Analysis & Comment

Opinion | Close Guantánamo. Transfer Detainees to the U.S.

By Lee Wolosky

Mr. Wolosky served as special envoy for Guantánamo under President Barack Obama and on the National Security Council under Presidents Bill Clinton and George W. Bush.

President Biden’s decision to fully withdraw U.S. troops from Afghanistan is a significant step toward extricating the United States not only from its longest war, but also from a massive national security architecture defined by the threat of foreign terrorism.

He should now take the next step and close the detention facility at Guantánamo Bay. Its costs to America — both reputational and financial — are exorbitant, and the facility remains a recruitment tool for extremists and a blot on our national character.

Over the past 20 years, the United States has spent trillions of dollars fighting foreign terrorism and built a formidable counterterrorism apparatus aimed at that threat. I remember returning to government in 2015 as President Barack Obama’s special envoy for Guantánamo closure, 14 years after I left the National Security Council’s counterterrorism directorate in the weeks before 9/11. I was shocked by the bureaucracy of thousands of government employees built around Guantánamo, just one small component of the global war on terror. Hundreds of millions of dollars were being spent annually to maintain the facility a short distance from our shores.

Mr. Biden must also take a close look at the enormous resource commitment that prevented another 9/11-like attack on the United States and reduced the threat posed by foreign terrorist organizations. The large, unwieldy federal counterterrorism bureaucracy must be trimmed. Resources and diplomatic expertise should be redirected to counter today’s most pressing geostrategic threats, such as those posed by China. The increasing threat from domestic extremism deserves more attention, as well; it has been far more lethal to Americans in recent years than foreign terrorism.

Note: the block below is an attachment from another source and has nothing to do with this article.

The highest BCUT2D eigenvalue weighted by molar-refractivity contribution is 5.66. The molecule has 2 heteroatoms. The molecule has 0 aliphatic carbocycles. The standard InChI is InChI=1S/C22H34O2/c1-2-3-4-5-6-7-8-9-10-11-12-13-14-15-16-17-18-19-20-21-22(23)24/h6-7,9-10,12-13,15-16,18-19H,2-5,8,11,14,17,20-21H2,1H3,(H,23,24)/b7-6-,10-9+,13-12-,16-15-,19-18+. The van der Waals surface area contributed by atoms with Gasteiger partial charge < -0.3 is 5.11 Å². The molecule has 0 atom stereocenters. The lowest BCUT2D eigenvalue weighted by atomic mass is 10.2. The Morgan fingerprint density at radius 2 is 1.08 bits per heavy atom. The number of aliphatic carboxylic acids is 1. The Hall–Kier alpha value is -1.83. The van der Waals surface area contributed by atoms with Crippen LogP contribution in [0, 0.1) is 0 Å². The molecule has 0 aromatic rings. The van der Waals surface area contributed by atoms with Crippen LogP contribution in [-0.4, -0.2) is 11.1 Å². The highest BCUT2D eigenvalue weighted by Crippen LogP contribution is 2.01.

Guantánamo is a remnant of the era now finally ending. The threats to U.S. security surrounding its creation no longer exist, and the remaining detainee population is increasingly geriatric and unlikely to return to the fight. (The oldest detainee is 73 years old.) The facility is crumbling, necessitating the recent relocation of high-value detainees from one building to another.

Mr. Obama has said that his failure to take decisive action to close the facility at the beginning of his first term was one of his most significant regrets. His administration did come close to doing so, transferring out of U.S. custody virtually all the detainees the U.S. government determined were eligible to leave at that time. Yet efforts to close Guantánamo were hampered by a transfer ban, approved by Congress as part of a defense-spending bill and signed by Mr. Obama despite his misgivings. The law purports to restrict the transfer of the facility’s detainees to the U.S. mainland for any purpose. The legislation is of dubious constitutionality because it infringes on the president’s constitutional powers as commander in chief to make operational decisions concerning wartime prisoners as he sees fit — a point Mr. Obama made.

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